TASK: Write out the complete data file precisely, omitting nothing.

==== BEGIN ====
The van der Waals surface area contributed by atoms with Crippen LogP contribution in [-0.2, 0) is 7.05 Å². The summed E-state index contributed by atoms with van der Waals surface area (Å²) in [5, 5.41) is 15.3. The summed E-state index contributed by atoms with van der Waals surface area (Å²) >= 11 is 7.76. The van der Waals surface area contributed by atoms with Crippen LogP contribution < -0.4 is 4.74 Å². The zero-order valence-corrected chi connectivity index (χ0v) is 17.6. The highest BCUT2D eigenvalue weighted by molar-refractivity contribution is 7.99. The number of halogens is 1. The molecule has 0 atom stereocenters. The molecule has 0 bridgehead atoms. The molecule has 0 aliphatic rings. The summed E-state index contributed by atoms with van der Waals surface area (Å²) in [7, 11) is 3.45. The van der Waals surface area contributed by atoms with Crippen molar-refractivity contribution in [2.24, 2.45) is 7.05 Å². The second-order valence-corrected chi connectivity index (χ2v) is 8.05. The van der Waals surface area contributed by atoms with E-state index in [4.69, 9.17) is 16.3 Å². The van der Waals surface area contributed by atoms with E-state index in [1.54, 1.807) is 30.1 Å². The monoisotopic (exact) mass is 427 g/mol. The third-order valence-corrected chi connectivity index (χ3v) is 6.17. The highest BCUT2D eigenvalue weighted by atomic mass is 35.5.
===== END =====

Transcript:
The van der Waals surface area contributed by atoms with Crippen LogP contribution in [-0.2, 0) is 7.05 Å². The summed E-state index contributed by atoms with van der Waals surface area (Å²) in [5, 5.41) is 15.3. The summed E-state index contributed by atoms with van der Waals surface area (Å²) >= 11 is 7.76. The van der Waals surface area contributed by atoms with Crippen LogP contribution < -0.4 is 4.74 Å². The zero-order valence-corrected chi connectivity index (χ0v) is 17.6. The highest BCUT2D eigenvalue weighted by molar-refractivity contribution is 7.99. The number of halogens is 1. The molecule has 0 atom stereocenters. The molecule has 0 bridgehead atoms. The molecule has 0 aliphatic rings. The summed E-state index contributed by atoms with van der Waals surface area (Å²) in [7, 11) is 3.45. The van der Waals surface area contributed by atoms with Crippen molar-refractivity contribution in [2.24, 2.45) is 7.05 Å². The second-order valence-corrected chi connectivity index (χ2v) is 8.05. The van der Waals surface area contributed by atoms with E-state index in [4.69, 9.17) is 16.3 Å². The van der Waals surface area contributed by atoms with E-state index in [1.54, 1.807) is 30.1 Å². The monoisotopic (exact) mass is 427 g/mol. The third-order valence-corrected chi connectivity index (χ3v) is 6.17. The highest BCUT2D eigenvalue weighted by atomic mass is 35.5.